So let’s take a look at some of these themes and schemes, like me I think you will begin to wonder what happened to simply teaching someone something properly.

Extracts from the latest book by Diane Shawe – Is Adult Education Broken

Why Having The Right People Around You Matters To An Entrepreneur

Starting and running a business can be very lonely and exposes you to bouts of isolation. When this happens the need to be loved, needed, and pampered is very strong and there is nothing wrong with that.

Ones self esteem can suffer and this can be compounded by historical experiences (childhood, family etc) and frustration and exhaustion when trying to lift your business of the ground and working a 12 hours day.

Being an ideas person, being creative and wanting recognition for that is achieved when the evidence is people buying your services or products.

The people you have surrounding you is very important, they have to be of a similar stock because they get it, they move into activities that support your dream and help you benefit from your hard work.

Many women are brilliant because most of them run several things at once if they are mums, wife, daughters, designer, marketeer, sales person, social media expert, bookeeper, packer and distributors and the list goes on.

The main point is to have total confidence in who you are, listen to tapes and watch video that continually empowers you. Mix with the pack that stimulates and motivates you and you them. When you live like this all who is to be in your life will gravitate towards you and give you joy and support.

You will easily be able to then identify anyone around you that does not naturally fit into your gang because they don’t naturally make you feel better, they add weight to your life and focus on distracting you.

But we are born with free will and you can use it to experience your life in what ever way YOU want.

The ultimate responsibility is your.

Tips For Women Entrepreneurs on How To Avoid Feeling Isolated As A Small Business

Female entrepreneurs share how to avoid feeling isolated

Is Adult Education Broken by Diane Shawe Author (8)
‘Meeting up with mothers who were running small firms or freelancing made me feel connected to the real world again,’ says The Early Hour’s Anne Ridout
 

Annie Ridout had a one-year-old daughter when she launched her digital magazine for mothers, The Early Hour, in 2015.
“The only time that I could commit to writing and doing admin was during the baby’s nap times and evenings,” she says.

It meant that she had no free time to socialise and spent most days at home, alone.

She was left feeling incredibly lonely and unmotivated, but all that changed when she started to attend some networking events, including Mothers Meeting and The Step Up Club.

“Meeting up with other mothers who were running small firms or freelancing made me feel connected to the real world again,” she says. “I had women to talk to, moan with and get ideas from.”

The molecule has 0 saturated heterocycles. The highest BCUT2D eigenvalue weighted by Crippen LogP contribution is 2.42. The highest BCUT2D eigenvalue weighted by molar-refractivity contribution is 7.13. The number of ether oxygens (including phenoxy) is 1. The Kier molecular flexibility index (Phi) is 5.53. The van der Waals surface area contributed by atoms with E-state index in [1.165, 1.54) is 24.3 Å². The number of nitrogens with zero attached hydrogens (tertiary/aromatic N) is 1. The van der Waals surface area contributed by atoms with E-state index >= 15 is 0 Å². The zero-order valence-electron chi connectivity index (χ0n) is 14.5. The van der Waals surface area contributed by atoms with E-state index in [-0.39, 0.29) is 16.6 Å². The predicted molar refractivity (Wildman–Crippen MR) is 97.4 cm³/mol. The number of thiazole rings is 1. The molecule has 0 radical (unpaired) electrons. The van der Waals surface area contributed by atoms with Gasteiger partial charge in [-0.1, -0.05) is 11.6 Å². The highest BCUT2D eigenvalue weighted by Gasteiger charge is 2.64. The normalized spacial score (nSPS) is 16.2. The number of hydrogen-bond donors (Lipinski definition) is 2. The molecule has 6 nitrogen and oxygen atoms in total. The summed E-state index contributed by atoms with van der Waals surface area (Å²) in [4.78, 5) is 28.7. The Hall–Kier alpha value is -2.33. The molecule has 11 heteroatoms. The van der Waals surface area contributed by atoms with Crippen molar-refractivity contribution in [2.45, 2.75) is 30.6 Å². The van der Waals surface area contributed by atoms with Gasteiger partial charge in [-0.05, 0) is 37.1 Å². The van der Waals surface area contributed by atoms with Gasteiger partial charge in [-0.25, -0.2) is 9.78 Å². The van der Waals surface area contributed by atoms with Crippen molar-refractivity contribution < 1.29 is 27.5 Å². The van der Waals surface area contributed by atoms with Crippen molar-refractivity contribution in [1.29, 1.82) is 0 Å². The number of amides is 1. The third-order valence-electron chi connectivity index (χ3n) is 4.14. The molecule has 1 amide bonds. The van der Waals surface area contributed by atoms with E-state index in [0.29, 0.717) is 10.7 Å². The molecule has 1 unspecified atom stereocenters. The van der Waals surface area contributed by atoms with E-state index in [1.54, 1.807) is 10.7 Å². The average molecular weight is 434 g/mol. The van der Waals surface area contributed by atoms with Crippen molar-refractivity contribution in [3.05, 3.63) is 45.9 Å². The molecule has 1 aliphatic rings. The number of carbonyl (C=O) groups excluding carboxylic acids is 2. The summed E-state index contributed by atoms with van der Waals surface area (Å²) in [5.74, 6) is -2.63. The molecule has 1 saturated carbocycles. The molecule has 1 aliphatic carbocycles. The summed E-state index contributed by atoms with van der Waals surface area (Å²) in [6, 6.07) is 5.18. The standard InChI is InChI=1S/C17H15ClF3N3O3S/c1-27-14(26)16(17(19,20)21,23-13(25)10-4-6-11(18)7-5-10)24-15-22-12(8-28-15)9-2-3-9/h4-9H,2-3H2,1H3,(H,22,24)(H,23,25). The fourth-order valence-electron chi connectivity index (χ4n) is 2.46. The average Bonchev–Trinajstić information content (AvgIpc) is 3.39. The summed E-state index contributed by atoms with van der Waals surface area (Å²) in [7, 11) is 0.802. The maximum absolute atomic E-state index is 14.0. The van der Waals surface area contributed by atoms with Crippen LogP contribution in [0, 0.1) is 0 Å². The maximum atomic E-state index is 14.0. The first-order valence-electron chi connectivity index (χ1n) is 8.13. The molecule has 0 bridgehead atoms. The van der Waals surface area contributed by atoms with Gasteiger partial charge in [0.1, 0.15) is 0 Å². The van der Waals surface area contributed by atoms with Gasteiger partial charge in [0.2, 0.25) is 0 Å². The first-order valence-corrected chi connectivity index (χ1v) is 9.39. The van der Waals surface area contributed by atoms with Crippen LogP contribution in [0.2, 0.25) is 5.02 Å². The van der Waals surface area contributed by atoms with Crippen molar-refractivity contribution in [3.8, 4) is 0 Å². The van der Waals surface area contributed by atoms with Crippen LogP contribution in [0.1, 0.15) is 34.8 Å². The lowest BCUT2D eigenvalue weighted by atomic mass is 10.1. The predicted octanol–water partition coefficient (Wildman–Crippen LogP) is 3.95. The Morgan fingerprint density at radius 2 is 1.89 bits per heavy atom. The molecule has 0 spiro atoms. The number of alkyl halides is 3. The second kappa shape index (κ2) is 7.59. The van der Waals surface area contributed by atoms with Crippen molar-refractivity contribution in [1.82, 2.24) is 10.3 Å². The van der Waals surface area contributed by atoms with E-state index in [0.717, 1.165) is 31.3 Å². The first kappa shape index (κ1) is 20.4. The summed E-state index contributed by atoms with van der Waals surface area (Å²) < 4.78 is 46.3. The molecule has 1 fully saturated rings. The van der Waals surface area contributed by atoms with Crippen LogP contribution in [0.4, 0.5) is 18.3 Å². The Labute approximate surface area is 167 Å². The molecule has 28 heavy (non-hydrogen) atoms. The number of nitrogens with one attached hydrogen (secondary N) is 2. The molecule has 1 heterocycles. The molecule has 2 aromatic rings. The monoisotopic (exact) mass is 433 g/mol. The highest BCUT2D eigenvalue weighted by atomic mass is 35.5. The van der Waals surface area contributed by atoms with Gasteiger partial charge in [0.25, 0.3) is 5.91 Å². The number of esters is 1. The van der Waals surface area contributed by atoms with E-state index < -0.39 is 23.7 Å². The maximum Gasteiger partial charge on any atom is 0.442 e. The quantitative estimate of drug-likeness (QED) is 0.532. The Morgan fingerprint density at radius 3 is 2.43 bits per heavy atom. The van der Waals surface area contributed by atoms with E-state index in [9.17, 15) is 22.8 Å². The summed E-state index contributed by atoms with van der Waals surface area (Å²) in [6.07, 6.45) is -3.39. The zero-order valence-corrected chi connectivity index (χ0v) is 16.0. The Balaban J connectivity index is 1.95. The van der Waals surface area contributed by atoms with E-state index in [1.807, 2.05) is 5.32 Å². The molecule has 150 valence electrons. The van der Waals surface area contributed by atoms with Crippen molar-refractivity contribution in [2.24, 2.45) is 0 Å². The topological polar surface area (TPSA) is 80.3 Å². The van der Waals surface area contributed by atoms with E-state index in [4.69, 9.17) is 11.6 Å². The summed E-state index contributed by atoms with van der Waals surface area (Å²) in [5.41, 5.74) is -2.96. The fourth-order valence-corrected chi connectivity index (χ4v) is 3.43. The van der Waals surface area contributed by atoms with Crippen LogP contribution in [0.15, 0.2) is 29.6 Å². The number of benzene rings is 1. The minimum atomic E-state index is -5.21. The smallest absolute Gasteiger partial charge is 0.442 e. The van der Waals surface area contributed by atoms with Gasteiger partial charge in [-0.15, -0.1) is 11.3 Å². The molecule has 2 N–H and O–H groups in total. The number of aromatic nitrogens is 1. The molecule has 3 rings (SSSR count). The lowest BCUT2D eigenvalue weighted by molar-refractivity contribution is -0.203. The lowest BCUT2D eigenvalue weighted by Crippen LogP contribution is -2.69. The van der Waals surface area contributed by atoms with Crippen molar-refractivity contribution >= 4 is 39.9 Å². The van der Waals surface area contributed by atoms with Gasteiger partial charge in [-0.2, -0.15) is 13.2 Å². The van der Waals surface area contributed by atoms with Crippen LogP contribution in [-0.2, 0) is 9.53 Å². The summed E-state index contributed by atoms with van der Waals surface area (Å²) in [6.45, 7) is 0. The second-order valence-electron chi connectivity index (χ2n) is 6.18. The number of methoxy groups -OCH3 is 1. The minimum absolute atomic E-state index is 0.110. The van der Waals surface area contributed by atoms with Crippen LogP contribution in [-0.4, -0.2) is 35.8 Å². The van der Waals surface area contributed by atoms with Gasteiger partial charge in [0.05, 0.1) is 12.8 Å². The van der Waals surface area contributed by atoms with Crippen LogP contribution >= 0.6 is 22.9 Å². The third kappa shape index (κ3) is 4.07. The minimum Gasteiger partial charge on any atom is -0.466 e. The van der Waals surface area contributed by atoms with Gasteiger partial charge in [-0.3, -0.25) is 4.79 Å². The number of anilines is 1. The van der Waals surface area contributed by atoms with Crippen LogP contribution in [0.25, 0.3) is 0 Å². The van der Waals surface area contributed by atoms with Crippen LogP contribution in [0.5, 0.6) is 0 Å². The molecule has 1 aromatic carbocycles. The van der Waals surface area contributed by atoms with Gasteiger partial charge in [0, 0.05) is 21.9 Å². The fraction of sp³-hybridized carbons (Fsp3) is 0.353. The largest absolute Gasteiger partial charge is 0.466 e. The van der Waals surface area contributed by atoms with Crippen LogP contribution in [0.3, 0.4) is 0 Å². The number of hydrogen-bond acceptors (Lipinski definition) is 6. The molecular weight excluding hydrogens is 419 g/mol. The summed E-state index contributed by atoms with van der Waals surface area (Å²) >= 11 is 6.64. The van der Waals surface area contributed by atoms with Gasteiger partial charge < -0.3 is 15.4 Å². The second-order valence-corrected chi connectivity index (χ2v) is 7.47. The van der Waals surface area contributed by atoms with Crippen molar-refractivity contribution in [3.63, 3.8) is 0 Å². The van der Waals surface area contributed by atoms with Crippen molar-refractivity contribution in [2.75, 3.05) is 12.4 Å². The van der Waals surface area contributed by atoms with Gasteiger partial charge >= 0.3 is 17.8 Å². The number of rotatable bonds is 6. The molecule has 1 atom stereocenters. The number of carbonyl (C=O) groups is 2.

At first, Ms Ridout found it intimidating, but soon realised that the key to networking is arriving prepared. “Do some research beforehand about the theme or subject – and think about what can you offer around it,” she says.

Don’t forget to ask for contact details, she adds, explaining that it’s not enough to just hand your card out:

“Send an email after the event saying that it was so lovely to meet them and ask to stay in touch – and don’t worry about coming across too keen; people will almost always be pleased to hear from you.”

Find a mentor

For Victoria Usher, founder of GingerMay PR, leaving the buzz of
an office and the comradeship of colleagues was unsettling when she started her own communications firm:

“It was a shock to realise that time-consuming tasks, such as admin and finances, needed to be factored into my schedule.”

Not having people around to discuss problems with was hard, she admits: “I felt lonely at points; I missed having a team.”

To help her through, she found a mentor, Jo Butcher, whom she met while working for Dentsu Aegis.

“We had a weekly Skype call and she would help me with
everything from brainstorming ideas to sense-checking my work,” explains Ms Usher. “It was comforting to know that there was someone at the end of the phone who had gone through the same and had a successful business to show for it.”

When looking for a mentor, try to find someone who has run a business in a similar field, but has grown it much bigger, she advises. It also helps if they have worked in the same role as you, so they truly understand the pressures that you’re facing.

 

‘There were few people whom I could talk to about work,’ says Lenka Lutonska

Co-work with colleagues

Female business coach, Lenka Lutonska, thinks women in particular feel lonely when starting-up because they crave emotional connections with others – and that can be hard when working alone.

“When I started out, friends did not understand why I would leave a well-paid job, sell my house and sacrifice my lifestyle, only to work on a business with very little income,” she says. “There were few people whom I could talk to about work; my computer was my only companion.”

She decided to “buddy-up” with an old friend who had started their own business in a similar industry.

“We would create co-working days where she would come to my office for a day, or vice versa. We exchanged ideas, honest feedback, kept each other accountable and even partnered on projects,” says Ms Lutonska.

“Working not only became more enjoyable, but we also helped each other to become aware of our blind spots.”

She also started a Facebook group, which was initially made to attract clients but ended up becoming a great networking tool as word spread quickly and more women joined. Community members often ask for help with specific business issues.

“It can feel lonely to build a business on your own, and tough;
there’s always something that you don’t know.

“That’s why support groups are a fantastic source for tips and for socialising – they’re great for creating meaningful relationships with other entrepreneurs.”

Take a breather

A final tip comes from Sarah Cooke, owner of silicone jewellery company, Halia Rose, who suggests yoga classes.

“I do a regular class to get some time out to myself and stave off burnout, and I can chat to people about things totally unrelated to my business and get away from it for a while.”